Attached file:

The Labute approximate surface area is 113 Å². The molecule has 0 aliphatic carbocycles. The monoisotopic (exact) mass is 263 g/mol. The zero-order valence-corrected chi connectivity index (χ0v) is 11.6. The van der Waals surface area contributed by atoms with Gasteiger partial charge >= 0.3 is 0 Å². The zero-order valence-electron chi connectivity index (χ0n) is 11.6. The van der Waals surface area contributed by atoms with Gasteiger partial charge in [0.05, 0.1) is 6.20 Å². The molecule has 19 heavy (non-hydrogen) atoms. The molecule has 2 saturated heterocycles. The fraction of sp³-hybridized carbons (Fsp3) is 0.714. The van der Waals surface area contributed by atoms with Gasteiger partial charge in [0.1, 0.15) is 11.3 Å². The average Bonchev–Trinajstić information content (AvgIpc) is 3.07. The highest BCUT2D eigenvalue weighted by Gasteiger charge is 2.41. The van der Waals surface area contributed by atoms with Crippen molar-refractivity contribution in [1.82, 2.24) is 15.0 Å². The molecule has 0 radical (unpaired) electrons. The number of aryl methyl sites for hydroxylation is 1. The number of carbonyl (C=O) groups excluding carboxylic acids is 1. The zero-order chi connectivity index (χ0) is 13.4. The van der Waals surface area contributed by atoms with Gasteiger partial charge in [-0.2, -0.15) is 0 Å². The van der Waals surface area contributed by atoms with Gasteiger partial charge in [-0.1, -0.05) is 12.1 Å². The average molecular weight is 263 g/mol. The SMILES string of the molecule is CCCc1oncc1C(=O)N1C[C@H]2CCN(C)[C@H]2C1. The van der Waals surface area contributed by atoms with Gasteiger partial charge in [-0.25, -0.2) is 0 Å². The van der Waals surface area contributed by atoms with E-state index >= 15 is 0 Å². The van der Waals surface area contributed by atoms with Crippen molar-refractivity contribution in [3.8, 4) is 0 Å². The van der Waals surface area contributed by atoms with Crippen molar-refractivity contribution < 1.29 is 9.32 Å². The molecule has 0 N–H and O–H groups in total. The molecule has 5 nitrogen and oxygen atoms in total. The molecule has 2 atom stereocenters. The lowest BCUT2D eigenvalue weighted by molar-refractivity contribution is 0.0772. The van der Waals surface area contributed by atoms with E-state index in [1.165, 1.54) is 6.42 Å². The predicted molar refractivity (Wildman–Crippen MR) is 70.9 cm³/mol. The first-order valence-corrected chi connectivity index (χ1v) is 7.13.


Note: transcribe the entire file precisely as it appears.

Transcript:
The Labute approximate surface area is 113 Å². The molecule has 0 aliphatic carbocycles. The monoisotopic (exact) mass is 263 g/mol. The zero-order valence-corrected chi connectivity index (χ0v) is 11.6. The van der Waals surface area contributed by atoms with Gasteiger partial charge >= 0.3 is 0 Å². The zero-order valence-electron chi connectivity index (χ0n) is 11.6. The van der Waals surface area contributed by atoms with Gasteiger partial charge in [0.05, 0.1) is 6.20 Å². The molecule has 19 heavy (non-hydrogen) atoms. The molecule has 2 saturated heterocycles. The fraction of sp³-hybridized carbons (Fsp3) is 0.714. The van der Waals surface area contributed by atoms with Gasteiger partial charge in [0.1, 0.15) is 11.3 Å². The average Bonchev–Trinajstić information content (AvgIpc) is 3.07. The highest BCUT2D eigenvalue weighted by Gasteiger charge is 2.41. The van der Waals surface area contributed by atoms with Crippen molar-refractivity contribution in [1.82, 2.24) is 15.0 Å². The molecule has 0 radical (unpaired) electrons. The number of aryl methyl sites for hydroxylation is 1. The number of carbonyl (C=O) groups excluding carboxylic acids is 1. The zero-order chi connectivity index (χ0) is 13.4. The van der Waals surface area contributed by atoms with Gasteiger partial charge in [-0.2, -0.15) is 0 Å². The van der Waals surface area contributed by atoms with Gasteiger partial charge in [-0.1, -0.05) is 12.1 Å². The average molecular weight is 263 g/mol. The SMILES string of the molecule is CCCc1oncc1C(=O)N1C[C@H]2CCN(C)[C@H]2C1. The van der Waals surface area contributed by atoms with Gasteiger partial charge in [-0.25, -0.2) is 0 Å². The van der Waals surface area contributed by atoms with E-state index >= 15 is 0 Å². The van der Waals surface area contributed by atoms with Crippen molar-refractivity contribution in [3.8, 4) is 0 Å². The van der Waals surface area contributed by atoms with Crippen molar-refractivity contribution < 1.29 is 9.32 Å². The molecule has 0 N–H and O–H groups in total. The molecule has 5 nitrogen and oxygen atoms in total. The molecule has 2 atom stereocenters. The lowest BCUT2D eigenvalue weighted by molar-refractivity contribution is 0.0772. The van der Waals surface area contributed by atoms with E-state index in [1.165, 1.54) is 6.42 Å². The predicted molar refractivity (Wildman–Crippen MR) is 70.9 cm³/mol. The first-order valence-corrected chi connectivity index (χ1v) is 7.13.